What you haven’t read in the slew of Sentinel stories that have been coming your way the last few weeks, is that reporter Carina Julig filed the most recent APS superintendent bombshell after 1 a.m.
Late nights for reporters come with the territory. But Carina’s day started before 8 a.m.
There wasn’t much time for napping on that Tuesday before the night-time school board meeting that would officially decide the fate of long-time APS Superintendent Rico Munn. That’s because she was under the gun to wrap up a bevy of other critical stories that just can’t wait.
Carina broke the APS story late Friday afternoon, a favorite time of the week for all kinds of governments and officials to “soft-open” what is often really big news.
It meant that her weekend was spent largely working around the fact that most others don’t work all weekend to make sure the job, in this case the story, is done right.
I share this one out of hundreds of similar examples of the Sentinel staff going far, far beyond even the call of duty most journalists in this country carry out every single day. I say that meaning, every — single — day. And well into the night.
Sentinel reporter Max Levy regularly starts his Mondays before 8 a.m. and files stories from Aurora City Council sometimes at 2 a.m. or 3 a.m.
Sports Editor Courtney Oakes is infamous at the Sentinel for wrapping up coverage of breaking or feature sports news — from his hotel room during his rare vacations or his in-laws’ home during family holidays several states away.
Sentinel Managing Editor Kara Mason spends endless hours tracking down quotes and facts from sources who don’t want to see information get into the story. She does this even when other local media give up on trying to include it in critical stories. At the same time, she’s moving stories across the Sentinel’s print, online and E-dition channels and making sure your daily weather forecast is accurate and even amusing.
Presentation Editor Robert Sausaman this week was designing pages from the office of an assisted-living facility in Florida, where he was taking time off to visit.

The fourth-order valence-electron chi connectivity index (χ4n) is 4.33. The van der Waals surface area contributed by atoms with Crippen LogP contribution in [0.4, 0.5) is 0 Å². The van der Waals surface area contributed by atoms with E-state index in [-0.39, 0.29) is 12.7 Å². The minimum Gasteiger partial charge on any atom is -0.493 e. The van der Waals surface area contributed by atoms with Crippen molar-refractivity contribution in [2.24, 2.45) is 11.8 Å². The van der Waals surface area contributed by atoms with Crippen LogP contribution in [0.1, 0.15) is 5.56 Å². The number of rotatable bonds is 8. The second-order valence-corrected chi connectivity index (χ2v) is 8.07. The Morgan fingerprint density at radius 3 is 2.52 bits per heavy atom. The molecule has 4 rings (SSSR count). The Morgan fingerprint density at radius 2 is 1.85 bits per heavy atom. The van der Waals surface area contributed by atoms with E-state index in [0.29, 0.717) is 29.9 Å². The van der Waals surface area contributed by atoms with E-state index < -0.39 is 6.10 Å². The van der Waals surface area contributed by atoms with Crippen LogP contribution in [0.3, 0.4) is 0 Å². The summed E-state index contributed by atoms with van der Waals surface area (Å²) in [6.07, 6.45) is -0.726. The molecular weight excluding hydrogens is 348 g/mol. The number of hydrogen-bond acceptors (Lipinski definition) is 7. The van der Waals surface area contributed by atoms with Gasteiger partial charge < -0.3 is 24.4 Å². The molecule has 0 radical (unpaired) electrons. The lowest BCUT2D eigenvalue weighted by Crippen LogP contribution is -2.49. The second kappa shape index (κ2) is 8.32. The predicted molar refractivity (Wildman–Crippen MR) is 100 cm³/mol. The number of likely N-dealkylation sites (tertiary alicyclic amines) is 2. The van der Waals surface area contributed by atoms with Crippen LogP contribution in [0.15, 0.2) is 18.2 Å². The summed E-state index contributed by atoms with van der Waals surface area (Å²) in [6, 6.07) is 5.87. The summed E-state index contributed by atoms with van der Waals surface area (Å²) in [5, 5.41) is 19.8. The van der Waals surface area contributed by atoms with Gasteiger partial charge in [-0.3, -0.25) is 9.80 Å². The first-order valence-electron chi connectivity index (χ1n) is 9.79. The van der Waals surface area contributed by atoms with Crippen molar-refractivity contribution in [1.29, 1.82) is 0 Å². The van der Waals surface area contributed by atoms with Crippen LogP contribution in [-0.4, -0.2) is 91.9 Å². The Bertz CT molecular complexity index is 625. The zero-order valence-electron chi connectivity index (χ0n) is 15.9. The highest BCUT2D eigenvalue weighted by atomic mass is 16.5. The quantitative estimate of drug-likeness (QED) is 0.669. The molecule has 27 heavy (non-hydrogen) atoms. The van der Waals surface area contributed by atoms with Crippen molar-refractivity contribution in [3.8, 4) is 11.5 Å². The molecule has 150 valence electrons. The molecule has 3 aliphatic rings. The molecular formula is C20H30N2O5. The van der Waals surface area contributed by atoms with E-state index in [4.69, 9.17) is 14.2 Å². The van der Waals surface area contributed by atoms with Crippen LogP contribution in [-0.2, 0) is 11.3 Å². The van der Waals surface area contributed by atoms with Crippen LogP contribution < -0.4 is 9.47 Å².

I cannot count the number of times Sentinel Photo Editor Philip Poston has stood in the freezing cold, blistering heat or in dangerous traffic determined to get the perfect picture of a story about a shooting, a protest or even a freezing cat perched for days on a light pole.
In the photo above, activists during an Elijah McClain protest on I-225 are seen running from a gunman that opened fire on a car. Philip is running toward the shooting, firing his camera the entire way.
He knows my promises about the “wind dying down soon” or “media cops are on the way” don’t mean squat. He gets the shot no matter what.
You can’t make up this kind of commitment to journalism, the Sentinel and the Aurora community.
These are the journalists who do so much, so often, that it appears to most readers that we have a staff far larger than what it is.
We need a much bigger roster of journalists, not just to help make the incredible work of covering Aurora more manageable, but so we can do more for Aurora.
For every story, photo or editorial we offer Sentinel readers, there are — no exaggeration — dozens more just as important that we can’t get to.
The Sentinel is changing. In June, this 115-year-old paper was donated by its former owner to an innovative effort to sustain and grow it.
The process of dramatically changing the business structure of the Sentinel is underway. In essence, the change will ensure the Sentinel thrives as an asset of the community — not a hedge fund, not a single owner and not a corporate empire.
We’re almost there, but there’s lots of work to do. Innovation isn’t fast or easy when it comes to journalism and a free press.
But in the case of the Sentinel, innovation, and change, is inevitable and welcome.
In the meantime, as we finalize our plan for the Sentinel, the news keeps happening, and the stories must keep coming.
I know there is no shortage of worthy community causes asking for your contributions and support right now.
I just want you to know why the Sentinel should be a top consideration for your financial support. And I want everyone to know how hard the staff here in the newsroom, and in the legals, business, advertising and circulation departments, work to make sure all of Aurora gets what they critically need: trusted, accurate and dependable news — every single day.
It’s hard work and never as glamorous as it looks on TV and the silver screen. But it’s so important to you and everyone you know, that the commitment, often grueling, is worth it.
Enjoy the Sentinel and all we offer today. Know that everything we produce is available to everyone who wants and needs it, free on newspaper racks, free daily in email boxes and free daily online — without paywalls.
A free press is that important, but it depends on you.